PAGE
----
Avoiding falls and fractures as you age can be bolstered with exercise, Elizabeth Tracey reports


You’re probably familiar with the scenario: an older person falls, breaks a hip, requires surgery and rehab, then dies a short while later. Avoiding this trajectory is helped by engaging in certain types of exercise, according to Kerry Stewart, an exercise and cardiovascular health expert at Johns Hopkins.

Stewart: Most fractures occur with a fall, a non traumatic fall. So you know if you fall off of a ladder you're going to break a bone no matter how much exercise you do, but in people who don't exercise regularly and have some osteopenia a fall is potentially very dangerous for a person and could cause a fracture. And so we've also done studies where we help people increase their balance, their flexibility, their agility and their strength as strategies to reduce fractures and fall related injuries.    :30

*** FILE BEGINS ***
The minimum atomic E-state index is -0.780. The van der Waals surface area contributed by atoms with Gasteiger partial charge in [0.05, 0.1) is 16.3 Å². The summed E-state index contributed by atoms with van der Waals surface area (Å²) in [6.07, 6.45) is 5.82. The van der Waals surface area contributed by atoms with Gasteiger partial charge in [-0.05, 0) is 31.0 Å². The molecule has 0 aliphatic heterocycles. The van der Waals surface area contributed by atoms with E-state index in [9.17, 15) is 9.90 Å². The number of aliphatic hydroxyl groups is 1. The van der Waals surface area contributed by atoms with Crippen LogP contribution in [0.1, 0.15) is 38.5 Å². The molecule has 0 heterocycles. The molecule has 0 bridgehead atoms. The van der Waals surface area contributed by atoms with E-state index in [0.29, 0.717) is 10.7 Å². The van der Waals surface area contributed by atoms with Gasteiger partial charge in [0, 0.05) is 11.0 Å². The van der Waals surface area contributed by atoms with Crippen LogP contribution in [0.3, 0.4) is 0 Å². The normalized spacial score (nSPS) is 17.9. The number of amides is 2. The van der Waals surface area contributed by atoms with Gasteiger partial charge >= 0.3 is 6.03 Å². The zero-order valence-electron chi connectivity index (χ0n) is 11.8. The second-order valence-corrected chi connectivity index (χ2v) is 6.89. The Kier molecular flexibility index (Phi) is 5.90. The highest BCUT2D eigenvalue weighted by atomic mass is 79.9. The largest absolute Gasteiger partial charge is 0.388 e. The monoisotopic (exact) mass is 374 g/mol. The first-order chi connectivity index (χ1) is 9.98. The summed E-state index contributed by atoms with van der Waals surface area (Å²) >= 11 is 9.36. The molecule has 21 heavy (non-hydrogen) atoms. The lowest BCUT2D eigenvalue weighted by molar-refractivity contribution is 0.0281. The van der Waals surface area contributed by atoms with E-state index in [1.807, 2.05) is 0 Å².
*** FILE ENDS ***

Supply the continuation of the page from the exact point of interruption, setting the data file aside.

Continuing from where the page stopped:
Exercises that help with agility and balance include things like tai chi, dancing, and some forms of yoga. Stewart says integrating these practices along with exercise that helps your cardiovascular fitness is your best strategy. At Johns Hopkins, I’m Elizabeth Tracey.